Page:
Prediction Markets give hope to reproducibility crisis in scientific experiments

By Adam Siegel on December 17, 2019

Anna Dreber Almenberg is the Johan Björkman professor of economics at the Stockholm School of Economics. She is also a Wallenberg Scholar, a member of the Young Academy of Sweden and a member of the Royal Swedish Academy of Engineering Sciences (IVA).

We’ve been working with Anna and her colleagues for the last few years. She and her team have run prediction markets to make forecasts on the future outcome of scientific experiments in an effort to improve the “reproducibility crisis” in scientific experimentation. I talked to Anna about her perspective on the crisis and why she thinks prediction markets are potentially a powerful tool in helping to combat the problem.

Here is that conversation.

Adam: Let’s start with the basics. In your words, what is the reproducibility crisis and why is it a “crisis?”

ADA: We should not expect all published research results to replicate. When we redo the [same] studies with new and larger samples, it will turn out that some original results were probably false positive results or false negative results. However, during the last few years, several large replication efforts have shown that the share is a lot higher than we would expect and want, for example, in psychology and economics. That’s the crisis – but this has led to a number of improvements, so I’m positive about the future.

Adam: How did you become interested in this problem and what led you to prediction markets as a potential solution?

ADA: I had worked on candidate genes, trying to link dopamine receptor genes [in the brain] to economic risk taking. This field is plagued by false positive results. I realized that most likely [my own research could be prone to] such results. At the time, I was working on gender differences in economic preferences, and my colleagues and I became interested in taking the setup [from the Carney et al. 2010 paper on power posing in Psychological Science] and extend it to other behaviors. We did a larger study (200 participants instead of Carney’s original 42) with some modifications to the setup, and basically found nothing. This is something we (Ranehill et al.) published in Psychological Science in 2015.

Simultaneously, I had been interested in prediction markets for a few years from reading Robin Hanson’s “Could gambling save science?” paper. Also, from the work of my husband, Johan Almenberg, an economist, and our close friend and collaborator, Thomas Pfeiffer, a computational biologist, who together did a study testing the use of prediction markets in scientific settings (Almenberg et al. 2009). We were talking about how interesting it would be to see whether prediction markets could be used to predict research results from replications. Then in 2012, I read about Brian Nosek and the big replication project in psychology in Science. We contacted Brian and the huge replication team, and they said yes to adding prediction markets. From then on, this is a topic I’ve worked a lot on and still find super interesting.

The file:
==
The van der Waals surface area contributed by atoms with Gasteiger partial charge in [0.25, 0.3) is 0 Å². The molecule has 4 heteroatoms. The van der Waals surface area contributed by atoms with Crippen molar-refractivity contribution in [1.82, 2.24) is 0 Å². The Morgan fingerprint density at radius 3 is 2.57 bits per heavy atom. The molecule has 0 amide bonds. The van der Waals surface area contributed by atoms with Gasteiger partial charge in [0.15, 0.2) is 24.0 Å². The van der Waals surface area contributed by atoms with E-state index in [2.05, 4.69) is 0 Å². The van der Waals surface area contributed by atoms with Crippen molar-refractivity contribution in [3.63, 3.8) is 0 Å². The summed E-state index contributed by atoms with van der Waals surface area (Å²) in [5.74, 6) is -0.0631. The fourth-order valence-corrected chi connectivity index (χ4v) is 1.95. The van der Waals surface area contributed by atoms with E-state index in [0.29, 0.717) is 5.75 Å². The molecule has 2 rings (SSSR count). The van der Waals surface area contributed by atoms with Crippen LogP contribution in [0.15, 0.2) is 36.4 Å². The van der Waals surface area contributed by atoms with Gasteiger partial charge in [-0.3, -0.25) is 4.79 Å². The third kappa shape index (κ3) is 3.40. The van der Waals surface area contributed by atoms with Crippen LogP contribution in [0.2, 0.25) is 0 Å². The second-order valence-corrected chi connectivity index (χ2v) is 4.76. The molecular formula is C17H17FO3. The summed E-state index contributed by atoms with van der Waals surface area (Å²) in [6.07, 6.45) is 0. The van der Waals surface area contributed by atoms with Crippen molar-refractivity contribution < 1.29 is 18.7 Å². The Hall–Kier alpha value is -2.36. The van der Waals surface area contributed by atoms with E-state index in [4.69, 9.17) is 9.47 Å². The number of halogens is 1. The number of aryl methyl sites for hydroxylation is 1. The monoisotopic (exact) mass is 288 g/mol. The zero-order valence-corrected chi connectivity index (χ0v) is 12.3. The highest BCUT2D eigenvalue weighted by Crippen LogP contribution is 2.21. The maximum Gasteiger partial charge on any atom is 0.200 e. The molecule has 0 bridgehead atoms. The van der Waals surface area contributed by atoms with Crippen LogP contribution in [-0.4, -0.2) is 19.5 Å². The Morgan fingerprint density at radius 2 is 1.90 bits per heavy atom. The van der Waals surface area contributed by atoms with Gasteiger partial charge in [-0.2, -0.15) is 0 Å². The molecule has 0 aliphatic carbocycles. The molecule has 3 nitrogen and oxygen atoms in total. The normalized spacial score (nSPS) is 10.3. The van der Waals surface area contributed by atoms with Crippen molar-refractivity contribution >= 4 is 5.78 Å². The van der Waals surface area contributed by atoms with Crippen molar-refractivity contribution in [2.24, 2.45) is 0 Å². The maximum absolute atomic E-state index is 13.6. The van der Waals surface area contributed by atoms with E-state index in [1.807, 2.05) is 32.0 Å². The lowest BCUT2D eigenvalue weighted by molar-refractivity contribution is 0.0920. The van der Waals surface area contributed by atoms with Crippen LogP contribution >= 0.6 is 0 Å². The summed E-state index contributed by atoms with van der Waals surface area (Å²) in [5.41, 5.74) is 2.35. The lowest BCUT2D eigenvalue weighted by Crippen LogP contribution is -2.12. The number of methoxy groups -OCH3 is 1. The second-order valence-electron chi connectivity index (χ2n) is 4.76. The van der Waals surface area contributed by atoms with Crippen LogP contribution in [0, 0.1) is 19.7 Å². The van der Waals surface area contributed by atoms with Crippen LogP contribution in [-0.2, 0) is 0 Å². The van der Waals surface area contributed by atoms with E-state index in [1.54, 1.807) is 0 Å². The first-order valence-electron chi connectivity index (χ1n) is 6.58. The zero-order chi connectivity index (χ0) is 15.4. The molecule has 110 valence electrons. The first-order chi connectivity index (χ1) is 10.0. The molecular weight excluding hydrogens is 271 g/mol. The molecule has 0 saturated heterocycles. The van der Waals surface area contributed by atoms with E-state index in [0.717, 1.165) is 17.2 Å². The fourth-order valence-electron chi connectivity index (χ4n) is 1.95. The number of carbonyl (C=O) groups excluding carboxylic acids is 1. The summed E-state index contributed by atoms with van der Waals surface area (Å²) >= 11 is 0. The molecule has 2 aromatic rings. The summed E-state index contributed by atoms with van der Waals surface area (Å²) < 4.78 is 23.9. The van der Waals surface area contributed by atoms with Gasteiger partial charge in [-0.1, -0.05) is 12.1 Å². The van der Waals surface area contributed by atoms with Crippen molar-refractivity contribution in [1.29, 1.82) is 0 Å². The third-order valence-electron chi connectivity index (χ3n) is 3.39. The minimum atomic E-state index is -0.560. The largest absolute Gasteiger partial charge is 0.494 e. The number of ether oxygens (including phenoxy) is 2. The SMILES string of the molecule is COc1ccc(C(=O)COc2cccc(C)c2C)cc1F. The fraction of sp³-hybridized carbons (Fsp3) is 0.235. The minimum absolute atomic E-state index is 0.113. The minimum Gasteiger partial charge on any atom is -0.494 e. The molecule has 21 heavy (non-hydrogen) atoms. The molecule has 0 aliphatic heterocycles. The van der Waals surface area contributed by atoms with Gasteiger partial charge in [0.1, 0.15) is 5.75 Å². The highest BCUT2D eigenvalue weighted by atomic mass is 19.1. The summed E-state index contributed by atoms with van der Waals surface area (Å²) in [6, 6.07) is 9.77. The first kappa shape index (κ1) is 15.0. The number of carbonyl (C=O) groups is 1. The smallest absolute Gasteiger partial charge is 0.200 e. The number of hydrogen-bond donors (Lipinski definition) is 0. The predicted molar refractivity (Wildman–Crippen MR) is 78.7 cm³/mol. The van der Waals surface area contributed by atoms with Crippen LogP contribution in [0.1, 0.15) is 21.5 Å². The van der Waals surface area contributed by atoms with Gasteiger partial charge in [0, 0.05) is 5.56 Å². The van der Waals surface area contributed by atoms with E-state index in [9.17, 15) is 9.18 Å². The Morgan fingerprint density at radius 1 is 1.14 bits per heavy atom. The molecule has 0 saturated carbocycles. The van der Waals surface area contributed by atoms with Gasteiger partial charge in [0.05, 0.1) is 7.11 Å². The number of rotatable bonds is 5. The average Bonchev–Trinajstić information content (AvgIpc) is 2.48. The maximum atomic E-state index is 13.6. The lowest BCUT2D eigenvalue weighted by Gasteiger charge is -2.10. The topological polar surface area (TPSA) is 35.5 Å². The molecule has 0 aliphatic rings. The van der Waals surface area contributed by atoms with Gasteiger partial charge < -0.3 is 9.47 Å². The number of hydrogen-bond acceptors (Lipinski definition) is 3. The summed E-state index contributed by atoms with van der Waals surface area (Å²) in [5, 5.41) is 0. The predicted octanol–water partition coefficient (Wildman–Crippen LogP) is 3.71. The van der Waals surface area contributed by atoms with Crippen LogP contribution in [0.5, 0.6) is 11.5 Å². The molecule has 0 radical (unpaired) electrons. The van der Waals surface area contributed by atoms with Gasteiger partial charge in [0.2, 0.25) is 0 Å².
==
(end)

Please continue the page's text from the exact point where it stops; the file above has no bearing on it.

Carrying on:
Adam: When did you first realize that you were on to something?

ADA: Probably [as soon as we] performed the first set of markets in 2012, on a subset of psychology replications.

Adam: Have you been able to go back and see how accurate the prediction markets have been against actual outcomes? Can you share any measurable results?

ADA: In several papers (Dreber et al. 2015, Camerer et al. 2016, Camerer et al. 2018, Forsell et al. 2019), we have found that the prediction markets [where the forecasters are] researchers in the field, typically perform well in predicting research results – not perfectly, but better than randomness. And typically, they perform slightly better than a survey on the same researchers. We are now working on the pooled data from these projects.

For the 104 replications for which we have predictions and outcomes – in the simplest analysis – we say that a market price [or probability] above 50 indicates that the market thinks the study will replicate, and a price [or probability] below 50, indicates that the study will not replicate (where replicate is defined as the replication study finding an effect in the same direction as the original study with p<0.05 in a two-sided test). With this, we find that the market predicts correctly for 76 out of 104 replications. We are discussing ways to improve this too – there are some aspects of original studies that the researchers [who are forecasting] in the markets could use more and improve their [accuracy].

Adam: Let’s look forward now: what’s next for you personally on this research front and what future do you see for “replicability markets?” If they become widespread, how will this change scientific research as it’s practiced today and the gateways that control the publishing of this research?

ADA: Good question! Not sure – I’m continuing with my collaborators on a bunch of related projects but also going in new directions – and the replication crisis has definitely led to many journals and researchers making changes in practices. It would be fantastic if we could test whether prediction markets could be added to the review process – not replacing the 3-5 reviewers who carefully read the paper, but as an addition, and see how much that improves the review process.

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